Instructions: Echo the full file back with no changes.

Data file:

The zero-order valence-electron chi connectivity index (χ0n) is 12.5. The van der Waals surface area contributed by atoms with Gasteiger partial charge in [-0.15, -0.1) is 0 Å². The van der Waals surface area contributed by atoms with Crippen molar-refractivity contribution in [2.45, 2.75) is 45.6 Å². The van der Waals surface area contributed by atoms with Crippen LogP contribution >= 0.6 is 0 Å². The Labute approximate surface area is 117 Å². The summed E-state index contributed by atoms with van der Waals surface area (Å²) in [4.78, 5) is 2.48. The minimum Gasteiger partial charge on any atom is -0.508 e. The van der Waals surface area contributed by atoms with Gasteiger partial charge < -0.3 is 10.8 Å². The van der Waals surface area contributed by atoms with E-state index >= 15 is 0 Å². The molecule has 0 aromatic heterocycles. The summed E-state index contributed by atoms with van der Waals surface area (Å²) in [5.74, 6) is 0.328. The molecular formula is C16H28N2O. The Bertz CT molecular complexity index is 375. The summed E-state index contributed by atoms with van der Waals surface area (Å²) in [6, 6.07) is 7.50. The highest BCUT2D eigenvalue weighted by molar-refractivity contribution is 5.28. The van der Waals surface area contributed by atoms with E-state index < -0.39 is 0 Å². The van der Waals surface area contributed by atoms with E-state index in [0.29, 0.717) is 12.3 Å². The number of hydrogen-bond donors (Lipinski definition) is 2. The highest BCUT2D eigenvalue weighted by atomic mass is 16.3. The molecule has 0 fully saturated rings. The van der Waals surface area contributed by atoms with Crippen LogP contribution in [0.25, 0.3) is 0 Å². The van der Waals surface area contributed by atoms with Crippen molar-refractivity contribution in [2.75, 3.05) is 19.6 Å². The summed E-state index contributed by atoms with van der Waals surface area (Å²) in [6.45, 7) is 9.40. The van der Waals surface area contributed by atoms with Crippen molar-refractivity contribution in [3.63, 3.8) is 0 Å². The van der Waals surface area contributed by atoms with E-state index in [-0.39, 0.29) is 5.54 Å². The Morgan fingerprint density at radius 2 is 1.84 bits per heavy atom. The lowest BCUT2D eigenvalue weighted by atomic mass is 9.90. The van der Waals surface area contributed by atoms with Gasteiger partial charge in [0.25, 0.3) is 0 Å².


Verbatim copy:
The zero-order valence-electron chi connectivity index (χ0n) is 12.5. The van der Waals surface area contributed by atoms with Gasteiger partial charge in [-0.15, -0.1) is 0 Å². The van der Waals surface area contributed by atoms with Crippen molar-refractivity contribution in [2.45, 2.75) is 45.6 Å². The van der Waals surface area contributed by atoms with Crippen LogP contribution >= 0.6 is 0 Å². The Labute approximate surface area is 117 Å². The summed E-state index contributed by atoms with van der Waals surface area (Å²) in [4.78, 5) is 2.48. The minimum Gasteiger partial charge on any atom is -0.508 e. The van der Waals surface area contributed by atoms with Gasteiger partial charge < -0.3 is 10.8 Å². The van der Waals surface area contributed by atoms with E-state index >= 15 is 0 Å². The molecule has 0 aromatic heterocycles. The summed E-state index contributed by atoms with van der Waals surface area (Å²) in [5.74, 6) is 0.328. The molecular formula is C16H28N2O. The Bertz CT molecular complexity index is 375. The summed E-state index contributed by atoms with van der Waals surface area (Å²) in [6, 6.07) is 7.50. The highest BCUT2D eigenvalue weighted by molar-refractivity contribution is 5.28. The van der Waals surface area contributed by atoms with E-state index < -0.39 is 0 Å². The van der Waals surface area contributed by atoms with E-state index in [0.29, 0.717) is 12.3 Å². The number of hydrogen-bond donors (Lipinski definition) is 2. The highest BCUT2D eigenvalue weighted by atomic mass is 16.3. The molecule has 0 fully saturated rings. The van der Waals surface area contributed by atoms with Crippen LogP contribution in [0.25, 0.3) is 0 Å². The van der Waals surface area contributed by atoms with Crippen molar-refractivity contribution in [2.75, 3.05) is 19.6 Å². The summed E-state index contributed by atoms with van der Waals surface area (Å²) in [6.45, 7) is 9.40. The van der Waals surface area contributed by atoms with Crippen molar-refractivity contribution in [3.63, 3.8) is 0 Å². The van der Waals surface area contributed by atoms with E-state index in [-0.39, 0.29) is 5.54 Å². The Morgan fingerprint density at radius 2 is 1.84 bits per heavy atom. The lowest BCUT2D eigenvalue weighted by atomic mass is 9.90. The van der Waals surface area contributed by atoms with Gasteiger partial charge in [0.25, 0.3) is 0 Å².